JAMA: Smoking rates in mentally ill still high despite big declines overall

Ziedonis says focus on smoking cessation rising in mental health treatment

By Bryan Goodchild and Sandra Gray

UMass Medical School Communications

January 06, 2014

Adults with mental illness are quitting smoking at a far slower pace than the general population according to a new study published in the Jan. 8 issue of the Journal of the American Medical Association.

“Unfortunately, despite the progress in the general population of reducing smoking by about 50 percent, we have not seen that in the mentally ill population,” said UMass Medical School psychiatrist and tobacco addiction expert Douglas Ziedonis, MD. The study , which he was not involved in, found that while smoking rates declined significantly from 2004 to 2011 among individuals without mental illness, they did not change significantly among those with mental illness.

Dr. Ziedonis, professor and chair of psychiatry, cited more grim statistics: People with mental illness smoke at about twice the rate of those without—about 44 percent of the cigarettes consumed in the U.S. are by people with mental illness. In Massachusetts, people with serious mental illness have a 25-year-shorter life span, much of that attributed to smoking. People in addiction recovery have a 12-year-shorter lifespan if they also are smokers.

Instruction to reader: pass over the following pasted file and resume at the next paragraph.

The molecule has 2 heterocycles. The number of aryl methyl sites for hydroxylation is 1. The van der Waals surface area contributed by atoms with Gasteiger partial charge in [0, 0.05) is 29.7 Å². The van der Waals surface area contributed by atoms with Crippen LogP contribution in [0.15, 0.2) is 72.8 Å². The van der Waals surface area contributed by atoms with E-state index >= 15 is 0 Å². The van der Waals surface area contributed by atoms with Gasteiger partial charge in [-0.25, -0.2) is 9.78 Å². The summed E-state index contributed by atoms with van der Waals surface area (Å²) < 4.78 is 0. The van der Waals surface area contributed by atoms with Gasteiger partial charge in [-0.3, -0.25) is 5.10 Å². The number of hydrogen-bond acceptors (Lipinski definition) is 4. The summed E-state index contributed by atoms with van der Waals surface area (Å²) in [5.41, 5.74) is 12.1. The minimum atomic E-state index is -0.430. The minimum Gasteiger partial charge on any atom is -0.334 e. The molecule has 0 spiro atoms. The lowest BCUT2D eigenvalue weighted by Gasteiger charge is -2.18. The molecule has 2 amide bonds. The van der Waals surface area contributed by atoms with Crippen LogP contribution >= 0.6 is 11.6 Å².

”Oftentimes, people with mental illness are concerned about stress and weight gain when they quit, not that others aren’t, but this group seems to be particularly focused,” noted Ziedonis, whose research has focused on addiction, particularly to tobacco, in the mentally ill.

However, he debunks the idea that individuals with mental illness self-medicate with tobacco.

“I think first it’s an addiction,” he said. “Second, there’s the concern a patient has when they’re trying to quit about stress that keeps them in the addiction.”

But Ziedonis does find reason for optimism.

“Nowadays we’re much more focused on wellness in recovery and also looking at the physical health of individuals who have mental illness,” he said. “This recent paper was important in finding out that quit rates were actually better for people who attended mental health treatment. Mental health treatment providers are now realizing that they need to better address tobacco and wellness issues.”

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